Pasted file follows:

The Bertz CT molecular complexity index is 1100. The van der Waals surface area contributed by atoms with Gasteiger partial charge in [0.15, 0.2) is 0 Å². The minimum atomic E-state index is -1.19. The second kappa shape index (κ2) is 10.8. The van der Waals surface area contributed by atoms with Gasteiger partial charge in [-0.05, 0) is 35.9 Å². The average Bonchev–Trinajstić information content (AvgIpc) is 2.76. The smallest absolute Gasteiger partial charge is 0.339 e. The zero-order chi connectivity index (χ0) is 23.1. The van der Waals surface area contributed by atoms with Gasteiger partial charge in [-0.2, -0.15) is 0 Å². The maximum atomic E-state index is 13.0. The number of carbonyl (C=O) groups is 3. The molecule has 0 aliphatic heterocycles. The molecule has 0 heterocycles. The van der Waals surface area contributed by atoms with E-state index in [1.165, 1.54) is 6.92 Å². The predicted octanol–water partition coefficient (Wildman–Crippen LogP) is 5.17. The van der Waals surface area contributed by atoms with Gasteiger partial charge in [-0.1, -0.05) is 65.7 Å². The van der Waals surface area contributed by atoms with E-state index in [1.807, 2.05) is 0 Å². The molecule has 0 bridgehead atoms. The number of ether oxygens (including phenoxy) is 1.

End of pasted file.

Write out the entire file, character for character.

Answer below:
The Bertz CT molecular complexity index is 1100. The van der Waals surface area contributed by atoms with Gasteiger partial charge in [0.15, 0.2) is 0 Å². The minimum atomic E-state index is -1.19. The second kappa shape index (κ2) is 10.8. The van der Waals surface area contributed by atoms with Gasteiger partial charge in [-0.05, 0) is 35.9 Å². The average Bonchev–Trinajstić information content (AvgIpc) is 2.76. The smallest absolute Gasteiger partial charge is 0.339 e. The zero-order chi connectivity index (χ0) is 23.1. The van der Waals surface area contributed by atoms with Gasteiger partial charge in [-0.2, -0.15) is 0 Å². The maximum atomic E-state index is 13.0. The number of carbonyl (C=O) groups is 3. The molecule has 0 aliphatic heterocycles. The molecule has 0 heterocycles. The van der Waals surface area contributed by atoms with E-state index in [1.165, 1.54) is 6.92 Å². The predicted octanol–water partition coefficient (Wildman–Crippen LogP) is 5.17. The van der Waals surface area contributed by atoms with Gasteiger partial charge in [-0.1, -0.05) is 65.7 Å². The van der Waals surface area contributed by atoms with E-state index in [1.807, 2.05) is 0 Å². The molecule has 0 bridgehead atoms. The number of ether oxygens (including phenoxy) is 1.